Recognizing that you don't have a lot of space to run this type of thing, and ignorant to the rules of the class (special construction, isn't it?), is an oil cooler or reservoir a possibility?  An extra quart would fill the cooler, and probably let you go lighter on the oil viscosity.

It's always a worry - British castings and what not.
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« Reply #12 on: November 20, 2011, 11:42:12 AM »

Tom,

running ATF in the trans is possible, the issue will probably come down to "shear stability" in the oil. It will break down and make shifting difficult. For short duration it should be fine (not over the road).

Another consideration would be to narrow the gears in the trans to minimize gear meshing/parasitic losses.
Ceramic hybrid bearings can help. Full compliment has more contact and depending on the load can be very efficient.

Something about chain efficiency, more it is consistancy, if the chain has short or long links along the length it will create heat and absorb HP. Also, if the chain is stretching this indicates either the wrong size, incorrect center distance or wrong material/construction of chain. I found using very small chain, high quality with CNC machined sprockets on karts the chains stopped heating up. Search up RK chain, I hear it is made for bikes now.

John
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« Reply #13 on: November 20, 2011, 12:30:07 PM »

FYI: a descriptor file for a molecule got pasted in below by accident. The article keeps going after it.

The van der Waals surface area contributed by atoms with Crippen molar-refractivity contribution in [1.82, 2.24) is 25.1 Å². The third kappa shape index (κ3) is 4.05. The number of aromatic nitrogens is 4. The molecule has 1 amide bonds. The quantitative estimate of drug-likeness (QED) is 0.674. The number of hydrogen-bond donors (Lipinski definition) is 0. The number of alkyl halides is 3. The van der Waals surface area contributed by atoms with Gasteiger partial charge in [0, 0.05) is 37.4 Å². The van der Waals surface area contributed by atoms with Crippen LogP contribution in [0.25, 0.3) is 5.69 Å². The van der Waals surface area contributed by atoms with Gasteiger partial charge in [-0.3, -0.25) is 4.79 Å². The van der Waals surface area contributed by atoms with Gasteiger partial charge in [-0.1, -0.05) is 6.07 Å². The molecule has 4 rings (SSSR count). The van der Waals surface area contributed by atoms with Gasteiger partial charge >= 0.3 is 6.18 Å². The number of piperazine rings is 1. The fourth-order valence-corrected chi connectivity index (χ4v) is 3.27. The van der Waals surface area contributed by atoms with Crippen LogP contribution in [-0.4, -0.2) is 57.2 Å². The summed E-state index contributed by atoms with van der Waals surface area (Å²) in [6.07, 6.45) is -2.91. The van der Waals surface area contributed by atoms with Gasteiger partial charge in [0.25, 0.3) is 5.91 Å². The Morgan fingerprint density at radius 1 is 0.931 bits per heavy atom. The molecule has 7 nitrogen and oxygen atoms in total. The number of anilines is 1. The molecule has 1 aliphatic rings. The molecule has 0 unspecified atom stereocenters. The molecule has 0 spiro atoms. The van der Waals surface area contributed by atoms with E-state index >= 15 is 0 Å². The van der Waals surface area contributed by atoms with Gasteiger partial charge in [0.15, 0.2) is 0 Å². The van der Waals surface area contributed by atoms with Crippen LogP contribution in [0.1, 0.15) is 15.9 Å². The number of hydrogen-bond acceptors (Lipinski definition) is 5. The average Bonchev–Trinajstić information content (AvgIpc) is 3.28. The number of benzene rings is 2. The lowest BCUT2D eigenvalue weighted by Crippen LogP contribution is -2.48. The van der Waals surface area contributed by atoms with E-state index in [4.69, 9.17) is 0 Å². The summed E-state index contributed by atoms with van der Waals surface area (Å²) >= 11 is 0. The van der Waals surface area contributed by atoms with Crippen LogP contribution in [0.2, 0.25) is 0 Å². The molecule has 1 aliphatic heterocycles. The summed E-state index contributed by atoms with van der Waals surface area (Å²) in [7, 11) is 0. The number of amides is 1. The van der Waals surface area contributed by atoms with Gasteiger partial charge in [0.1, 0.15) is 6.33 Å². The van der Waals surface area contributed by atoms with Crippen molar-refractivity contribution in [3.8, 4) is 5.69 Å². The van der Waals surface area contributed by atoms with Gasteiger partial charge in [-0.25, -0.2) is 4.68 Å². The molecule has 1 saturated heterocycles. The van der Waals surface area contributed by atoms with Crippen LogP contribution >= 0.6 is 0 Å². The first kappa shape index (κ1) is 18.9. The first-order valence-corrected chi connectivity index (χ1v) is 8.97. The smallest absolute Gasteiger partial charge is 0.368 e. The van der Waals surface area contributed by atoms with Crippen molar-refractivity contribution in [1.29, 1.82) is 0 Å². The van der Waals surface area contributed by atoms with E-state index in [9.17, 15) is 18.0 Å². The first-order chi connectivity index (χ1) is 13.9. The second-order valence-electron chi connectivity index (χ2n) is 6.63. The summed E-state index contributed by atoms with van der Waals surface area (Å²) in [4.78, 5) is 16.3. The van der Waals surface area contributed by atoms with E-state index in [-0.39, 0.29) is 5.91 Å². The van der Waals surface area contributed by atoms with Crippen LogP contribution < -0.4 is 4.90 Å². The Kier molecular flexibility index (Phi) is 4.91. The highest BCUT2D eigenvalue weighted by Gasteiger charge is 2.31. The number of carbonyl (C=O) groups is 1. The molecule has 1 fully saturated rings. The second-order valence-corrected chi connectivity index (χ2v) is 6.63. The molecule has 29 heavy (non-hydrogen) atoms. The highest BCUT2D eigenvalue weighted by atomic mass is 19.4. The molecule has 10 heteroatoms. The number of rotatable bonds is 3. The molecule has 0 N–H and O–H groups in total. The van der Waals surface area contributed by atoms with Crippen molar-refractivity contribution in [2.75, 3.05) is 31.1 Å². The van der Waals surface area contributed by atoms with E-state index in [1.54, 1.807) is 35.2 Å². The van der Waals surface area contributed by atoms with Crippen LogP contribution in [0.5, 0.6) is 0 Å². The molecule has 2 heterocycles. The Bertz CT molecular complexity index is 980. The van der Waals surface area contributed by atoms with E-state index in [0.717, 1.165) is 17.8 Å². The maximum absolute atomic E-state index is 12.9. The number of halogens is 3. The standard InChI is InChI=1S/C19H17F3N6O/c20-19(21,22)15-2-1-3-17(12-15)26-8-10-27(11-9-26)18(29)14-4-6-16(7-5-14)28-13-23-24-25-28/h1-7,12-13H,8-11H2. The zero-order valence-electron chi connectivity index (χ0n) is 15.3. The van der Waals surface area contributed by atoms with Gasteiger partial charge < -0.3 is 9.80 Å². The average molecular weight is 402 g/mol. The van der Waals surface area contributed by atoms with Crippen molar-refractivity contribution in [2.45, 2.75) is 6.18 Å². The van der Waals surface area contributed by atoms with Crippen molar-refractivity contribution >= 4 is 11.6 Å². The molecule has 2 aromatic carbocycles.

on bikes  it takes a while to get the chain sides to not drag on the sprockets
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« Reply #14 on: November 20, 2011, 10:56:13 PM »

Tom, vibration has been a problem on that bike.  Lots of people like to use motocross bikes for desert racing.  Usually the MX bikes have a magnetic rotor on the crank end and it spins inside of the coils.  This provides little flywheel inertia.  This results in some engine vibration and it is no big deal for MX bikes.  The races are short, unlike desert races.  We put external flywheels on a lot of desert racers.  The coils were inside of the rotor.  The bikes vibrated less and were easier to ride.  The total loss system has no coils and where the coils used to be would be a great place for a flywheel.  The flywheel mass might reduce engine vibration.  Just an idea.